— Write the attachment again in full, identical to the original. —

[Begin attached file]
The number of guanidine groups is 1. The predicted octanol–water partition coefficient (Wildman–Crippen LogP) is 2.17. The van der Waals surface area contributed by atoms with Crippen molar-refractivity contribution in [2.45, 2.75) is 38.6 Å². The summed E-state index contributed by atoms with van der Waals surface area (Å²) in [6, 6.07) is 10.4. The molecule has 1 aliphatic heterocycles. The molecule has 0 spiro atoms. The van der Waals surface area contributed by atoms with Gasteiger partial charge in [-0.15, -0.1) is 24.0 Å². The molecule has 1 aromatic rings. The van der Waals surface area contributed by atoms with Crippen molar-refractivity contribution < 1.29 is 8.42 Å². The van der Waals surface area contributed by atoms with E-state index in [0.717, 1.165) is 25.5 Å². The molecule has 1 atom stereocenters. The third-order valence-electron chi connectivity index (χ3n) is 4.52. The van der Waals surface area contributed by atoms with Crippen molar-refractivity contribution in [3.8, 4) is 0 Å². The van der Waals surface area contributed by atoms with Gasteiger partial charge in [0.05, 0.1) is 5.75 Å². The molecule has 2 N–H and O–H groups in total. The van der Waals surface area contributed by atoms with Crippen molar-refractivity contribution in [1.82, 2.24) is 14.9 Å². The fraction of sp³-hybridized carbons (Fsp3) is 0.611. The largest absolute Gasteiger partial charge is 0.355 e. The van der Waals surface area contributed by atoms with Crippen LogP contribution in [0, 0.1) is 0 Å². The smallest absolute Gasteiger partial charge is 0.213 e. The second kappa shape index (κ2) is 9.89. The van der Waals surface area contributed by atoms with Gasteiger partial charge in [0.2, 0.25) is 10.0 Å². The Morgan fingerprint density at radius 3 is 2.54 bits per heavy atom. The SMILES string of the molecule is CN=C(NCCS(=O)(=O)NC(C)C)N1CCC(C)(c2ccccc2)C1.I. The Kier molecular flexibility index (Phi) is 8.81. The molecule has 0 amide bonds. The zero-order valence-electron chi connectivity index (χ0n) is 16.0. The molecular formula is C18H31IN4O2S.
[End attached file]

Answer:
The number of guanidine groups is 1. The predicted octanol–water partition coefficient (Wildman–Crippen LogP) is 2.17. The van der Waals surface area contributed by atoms with Crippen molar-refractivity contribution in [2.45, 2.75) is 38.6 Å². The summed E-state index contributed by atoms with van der Waals surface area (Å²) in [6, 6.07) is 10.4. The molecule has 1 aliphatic heterocycles. The molecule has 0 spiro atoms. The van der Waals surface area contributed by atoms with Gasteiger partial charge in [-0.15, -0.1) is 24.0 Å². The molecule has 1 aromatic rings. The van der Waals surface area contributed by atoms with Crippen molar-refractivity contribution < 1.29 is 8.42 Å². The van der Waals surface area contributed by atoms with E-state index in [0.717, 1.165) is 25.5 Å². The molecule has 1 atom stereocenters. The third-order valence-electron chi connectivity index (χ3n) is 4.52. The van der Waals surface area contributed by atoms with Crippen molar-refractivity contribution in [3.8, 4) is 0 Å². The van der Waals surface area contributed by atoms with Gasteiger partial charge in [0.05, 0.1) is 5.75 Å². The molecule has 2 N–H and O–H groups in total. The van der Waals surface area contributed by atoms with Crippen molar-refractivity contribution in [1.82, 2.24) is 14.9 Å². The fraction of sp³-hybridized carbons (Fsp3) is 0.611. The largest absolute Gasteiger partial charge is 0.355 e. The van der Waals surface area contributed by atoms with Crippen LogP contribution in [0, 0.1) is 0 Å². The smallest absolute Gasteiger partial charge is 0.213 e. The second kappa shape index (κ2) is 9.89. The van der Waals surface area contributed by atoms with Gasteiger partial charge in [0.2, 0.25) is 10.0 Å². The Morgan fingerprint density at radius 3 is 2.54 bits per heavy atom. The SMILES string of the molecule is CN=C(NCCS(=O)(=O)NC(C)C)N1CCC(C)(c2ccccc2)C1.I. The Kier molecular flexibility index (Phi) is 8.81. The molecule has 0 amide bonds. The zero-order valence-electron chi connectivity index (χ0n) is 16.0. The molecular formula is C18H31IN4O2S.